The Pessimist. In fact, they can never be disappointed. Even before they enter your ward, they already are.
If you see this kind of patient, the best thing to do is offer yourself. What they need is a therapeutic approach: a helping hand and a listening ear. They need our accepting and empathetic care. Negativity is a defense mechanism to prevent being down whenever things don’t work out as expected.
As a patient advocate, in times of negativity, let us share our positive vibes. In cases of weakness, let us be their drive. During the last days of their lives, let them realize that each of the remaining days is still worth living. One therapy is to let them write down happy thoughts and be inspired with that. Remind them that even in our blood, God gave us something to be positive, the “B positive.” *wink*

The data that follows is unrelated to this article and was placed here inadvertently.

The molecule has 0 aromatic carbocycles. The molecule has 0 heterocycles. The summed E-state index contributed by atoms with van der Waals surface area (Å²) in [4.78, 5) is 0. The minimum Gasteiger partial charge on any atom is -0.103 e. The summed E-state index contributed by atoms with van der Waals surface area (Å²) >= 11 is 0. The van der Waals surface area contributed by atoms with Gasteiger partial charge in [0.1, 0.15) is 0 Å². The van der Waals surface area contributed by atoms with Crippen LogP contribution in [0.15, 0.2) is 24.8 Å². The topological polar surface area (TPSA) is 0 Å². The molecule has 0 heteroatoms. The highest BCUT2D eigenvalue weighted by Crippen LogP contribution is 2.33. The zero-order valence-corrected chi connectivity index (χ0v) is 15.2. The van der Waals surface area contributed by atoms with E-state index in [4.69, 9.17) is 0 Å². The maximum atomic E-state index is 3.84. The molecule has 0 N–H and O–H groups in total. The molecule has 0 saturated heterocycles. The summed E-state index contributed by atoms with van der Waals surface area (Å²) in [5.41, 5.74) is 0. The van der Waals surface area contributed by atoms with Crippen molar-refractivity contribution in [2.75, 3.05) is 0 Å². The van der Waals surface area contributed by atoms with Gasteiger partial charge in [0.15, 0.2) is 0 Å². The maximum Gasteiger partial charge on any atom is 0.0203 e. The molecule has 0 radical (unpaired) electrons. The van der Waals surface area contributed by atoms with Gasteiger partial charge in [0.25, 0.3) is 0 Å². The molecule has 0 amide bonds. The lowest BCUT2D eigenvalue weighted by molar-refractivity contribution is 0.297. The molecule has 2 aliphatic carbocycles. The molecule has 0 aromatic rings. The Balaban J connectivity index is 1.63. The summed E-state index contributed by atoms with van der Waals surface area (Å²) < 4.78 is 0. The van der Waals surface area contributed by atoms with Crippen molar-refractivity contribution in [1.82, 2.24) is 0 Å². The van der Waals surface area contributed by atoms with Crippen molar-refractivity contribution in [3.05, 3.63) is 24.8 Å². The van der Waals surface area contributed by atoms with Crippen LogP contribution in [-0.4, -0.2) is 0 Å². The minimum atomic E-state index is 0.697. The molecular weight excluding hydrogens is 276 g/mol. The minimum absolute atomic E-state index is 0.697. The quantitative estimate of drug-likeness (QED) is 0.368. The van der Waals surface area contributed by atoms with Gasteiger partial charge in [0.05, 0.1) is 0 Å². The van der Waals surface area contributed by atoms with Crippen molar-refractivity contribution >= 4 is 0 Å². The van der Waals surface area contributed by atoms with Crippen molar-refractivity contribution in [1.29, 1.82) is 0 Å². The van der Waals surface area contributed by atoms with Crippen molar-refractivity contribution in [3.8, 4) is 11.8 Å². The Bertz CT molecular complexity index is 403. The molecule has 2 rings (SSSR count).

4. The All-Time Favorite
How to approach: Equally as other patients, with a little extra kindness
We all have our ‘all-time favorite,’ the kind of patient that varies depending on his nurse’s preferences. A standard criterion is never enough. There were instances when you encountered someone who taught you a lesson even at their weakest, or someone whom you encouraged and inspired you in return. Include those whom you can comfortably call your friend rather than your patient, who treated you as a family, and helped you become a better nurse in your field. Sometimes toxic, but worthily toxic. Lucky you, it feels like you have found the ‘one.’
As professionals, we must treat them equally as other patients. During those times with them, a ‘little’ special treatment won’t hurt us. A nice talk and quality care will do. After all, what benefits the patient will benefit you. A contented patient means a happy, relaxed nurse.